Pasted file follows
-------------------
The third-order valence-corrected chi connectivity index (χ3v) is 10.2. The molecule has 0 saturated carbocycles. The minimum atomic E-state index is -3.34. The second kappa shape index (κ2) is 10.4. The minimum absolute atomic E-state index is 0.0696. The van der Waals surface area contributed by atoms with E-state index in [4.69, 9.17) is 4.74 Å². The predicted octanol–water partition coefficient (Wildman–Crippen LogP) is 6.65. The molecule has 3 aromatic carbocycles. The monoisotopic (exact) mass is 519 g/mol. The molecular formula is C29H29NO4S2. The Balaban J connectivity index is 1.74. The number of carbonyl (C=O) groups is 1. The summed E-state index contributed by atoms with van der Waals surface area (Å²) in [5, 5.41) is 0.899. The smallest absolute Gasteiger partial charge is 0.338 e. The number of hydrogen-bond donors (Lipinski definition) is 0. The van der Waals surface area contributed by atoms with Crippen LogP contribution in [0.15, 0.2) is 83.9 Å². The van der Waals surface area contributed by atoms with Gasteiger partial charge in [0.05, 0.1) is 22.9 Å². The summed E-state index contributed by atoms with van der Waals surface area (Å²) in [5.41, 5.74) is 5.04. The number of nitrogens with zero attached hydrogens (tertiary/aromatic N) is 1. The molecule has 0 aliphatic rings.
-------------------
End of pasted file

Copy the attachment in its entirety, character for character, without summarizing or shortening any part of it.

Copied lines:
The third-order valence-corrected chi connectivity index (χ3v) is 10.2. The molecule has 0 saturated carbocycles. The minimum atomic E-state index is -3.34. The second kappa shape index (κ2) is 10.4. The minimum absolute atomic E-state index is 0.0696. The van der Waals surface area contributed by atoms with E-state index in [4.69, 9.17) is 4.74 Å². The predicted octanol–water partition coefficient (Wildman–Crippen LogP) is 6.65. The molecule has 3 aromatic carbocycles. The monoisotopic (exact) mass is 519 g/mol. The molecular formula is C29H29NO4S2. The Balaban J connectivity index is 1.74. The number of carbonyl (C=O) groups is 1. The summed E-state index contributed by atoms with van der Waals surface area (Å²) in [5, 5.41) is 0.899. The smallest absolute Gasteiger partial charge is 0.338 e. The number of hydrogen-bond donors (Lipinski definition) is 0. The van der Waals surface area contributed by atoms with Crippen LogP contribution in [0.15, 0.2) is 83.9 Å². The van der Waals surface area contributed by atoms with Gasteiger partial charge in [0.05, 0.1) is 22.9 Å². The summed E-state index contributed by atoms with van der Waals surface area (Å²) in [5.41, 5.74) is 5.04. The number of nitrogens with zero attached hydrogens (tertiary/aromatic N) is 1. The molecule has 0 aliphatic rings.